As summer rolls into the fall season, and cooler weather begins to creep in, some may find that the dull ache in their joints begins to get a little worse, and it gets increasingly hard to move as the temperature drops. To keep you active during those long winter months, our therapy staff at Virginia Gay Hospital has some simple joint protection strategies that will help keep you moving longer, and with less pain throughout the day:
- Get up and move! If you find yourself primarily sitting during the day, try to stand and walk every 30 minutes or hour, even if it’s for a short amount of time. It cuts down on joint stiffness by keeping joints limber and mobile. Incorporating a stretch program into your day can also help cut down on the stiffness and pain and keep you more active during the day.
- Manage your pain. If you’ve had a long day of activity, icing painful joints for 10-15 minutes can help cut down on next-day soreness. If your joints feel particularly stiff in the morning, warm showers at the start of your day may also make limbs more mobile and less painful during the day, as well as a gentle massage. Try using a small foam roller or tennis ball on the muscles where the pain is occurring next time.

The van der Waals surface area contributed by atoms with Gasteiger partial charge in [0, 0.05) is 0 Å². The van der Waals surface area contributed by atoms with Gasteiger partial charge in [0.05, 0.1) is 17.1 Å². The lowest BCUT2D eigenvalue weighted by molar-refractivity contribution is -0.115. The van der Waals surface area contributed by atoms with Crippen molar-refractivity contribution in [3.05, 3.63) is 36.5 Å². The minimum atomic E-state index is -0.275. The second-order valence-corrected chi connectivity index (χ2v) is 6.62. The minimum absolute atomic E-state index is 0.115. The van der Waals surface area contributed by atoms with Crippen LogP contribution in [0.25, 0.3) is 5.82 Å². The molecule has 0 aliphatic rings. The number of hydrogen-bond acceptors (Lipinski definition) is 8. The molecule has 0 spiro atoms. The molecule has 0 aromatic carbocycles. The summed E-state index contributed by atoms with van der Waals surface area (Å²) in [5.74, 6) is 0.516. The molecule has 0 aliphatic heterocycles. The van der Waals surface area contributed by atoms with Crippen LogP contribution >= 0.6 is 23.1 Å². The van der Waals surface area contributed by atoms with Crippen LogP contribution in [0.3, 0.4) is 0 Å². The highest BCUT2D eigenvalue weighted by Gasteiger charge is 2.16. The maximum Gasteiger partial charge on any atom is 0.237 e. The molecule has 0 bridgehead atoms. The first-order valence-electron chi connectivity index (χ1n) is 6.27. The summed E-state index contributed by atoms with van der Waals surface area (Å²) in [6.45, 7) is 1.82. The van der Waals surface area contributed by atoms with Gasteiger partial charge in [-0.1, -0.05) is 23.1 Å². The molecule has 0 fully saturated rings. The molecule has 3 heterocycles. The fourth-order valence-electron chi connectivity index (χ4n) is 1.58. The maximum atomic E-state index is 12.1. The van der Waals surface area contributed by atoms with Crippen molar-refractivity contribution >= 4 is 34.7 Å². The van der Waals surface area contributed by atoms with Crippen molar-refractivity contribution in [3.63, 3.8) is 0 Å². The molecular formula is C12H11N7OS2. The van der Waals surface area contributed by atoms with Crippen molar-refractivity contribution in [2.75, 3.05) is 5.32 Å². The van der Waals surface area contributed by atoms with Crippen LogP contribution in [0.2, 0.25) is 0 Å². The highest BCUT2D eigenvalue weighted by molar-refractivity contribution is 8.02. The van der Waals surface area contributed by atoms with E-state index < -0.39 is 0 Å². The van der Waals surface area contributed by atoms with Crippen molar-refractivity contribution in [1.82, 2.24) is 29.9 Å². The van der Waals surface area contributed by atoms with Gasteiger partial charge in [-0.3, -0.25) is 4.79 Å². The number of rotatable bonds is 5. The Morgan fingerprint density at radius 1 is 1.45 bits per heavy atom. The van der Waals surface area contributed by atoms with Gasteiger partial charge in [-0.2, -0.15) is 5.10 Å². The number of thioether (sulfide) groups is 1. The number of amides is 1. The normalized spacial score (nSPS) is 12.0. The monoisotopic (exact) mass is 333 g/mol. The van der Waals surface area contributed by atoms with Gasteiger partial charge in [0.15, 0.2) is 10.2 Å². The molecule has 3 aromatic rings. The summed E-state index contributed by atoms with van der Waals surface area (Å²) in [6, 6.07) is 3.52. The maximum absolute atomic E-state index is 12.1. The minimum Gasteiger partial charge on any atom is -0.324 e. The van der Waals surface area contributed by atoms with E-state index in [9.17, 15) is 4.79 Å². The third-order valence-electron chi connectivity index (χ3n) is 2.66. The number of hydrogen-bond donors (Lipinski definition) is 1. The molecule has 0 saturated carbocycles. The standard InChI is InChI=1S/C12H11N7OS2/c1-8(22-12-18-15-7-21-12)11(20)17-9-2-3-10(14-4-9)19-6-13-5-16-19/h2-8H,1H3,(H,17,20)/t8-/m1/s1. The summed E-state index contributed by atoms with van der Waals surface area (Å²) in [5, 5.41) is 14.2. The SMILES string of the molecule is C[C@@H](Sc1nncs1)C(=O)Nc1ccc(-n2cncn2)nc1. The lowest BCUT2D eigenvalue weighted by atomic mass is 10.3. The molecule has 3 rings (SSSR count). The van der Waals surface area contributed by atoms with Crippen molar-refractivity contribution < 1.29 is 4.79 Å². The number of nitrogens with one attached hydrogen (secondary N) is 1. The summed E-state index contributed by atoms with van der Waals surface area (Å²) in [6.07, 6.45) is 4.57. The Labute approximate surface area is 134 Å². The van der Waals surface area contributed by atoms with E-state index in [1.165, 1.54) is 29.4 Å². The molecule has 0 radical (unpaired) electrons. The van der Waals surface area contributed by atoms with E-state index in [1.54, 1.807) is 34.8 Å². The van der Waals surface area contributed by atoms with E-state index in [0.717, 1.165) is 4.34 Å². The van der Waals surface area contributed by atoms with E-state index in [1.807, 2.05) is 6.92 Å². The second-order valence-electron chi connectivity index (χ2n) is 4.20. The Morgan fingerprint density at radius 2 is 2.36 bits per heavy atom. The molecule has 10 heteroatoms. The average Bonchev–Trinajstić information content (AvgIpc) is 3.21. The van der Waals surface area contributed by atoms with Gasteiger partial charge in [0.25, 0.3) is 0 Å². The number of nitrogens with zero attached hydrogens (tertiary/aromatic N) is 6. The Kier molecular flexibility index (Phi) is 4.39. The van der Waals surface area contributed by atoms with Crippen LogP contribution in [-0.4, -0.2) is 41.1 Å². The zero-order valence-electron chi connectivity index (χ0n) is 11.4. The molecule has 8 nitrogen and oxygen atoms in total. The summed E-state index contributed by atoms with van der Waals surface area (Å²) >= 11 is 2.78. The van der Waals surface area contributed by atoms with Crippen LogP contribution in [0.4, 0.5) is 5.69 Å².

- Watch your footwear. Correct footwear can have a significant effect in the reduction of leg and lower back pain. Women should seek out shoes with lower heels as a 3-inch heel stresses your foot seven times more than a 1-inch heel. The higher the heels, the more it stresses your knee and may increase your risk of developing osteoarthritis later. (source: arthritis.org).
- Diet and other lifestyle changes. Opting for a diet of dark leafy greens (broccoli, spinach, and kale) can help to slow cartilage deterioration. Incorporating a weight lifting and walking program of 30 minutes or more can also help maintain the integrity of bones and strengthen the muscles supporting the joints. Curbing smoking and weight loss can also reduce stress on joints and help to maintain the integrity of bone and soft tissue structures.
- Modifications. Use bigger joints to complete tasks when possible. For example, carrying bags and groceries with your forearm rather than hands, closing drawers and doors with your hips, and using built-up handles made of foam or purchased from your local pharmacy can make tasks easier to complete.
Elizabeth Bonorden, OTR/L
Virginia Gay Hospital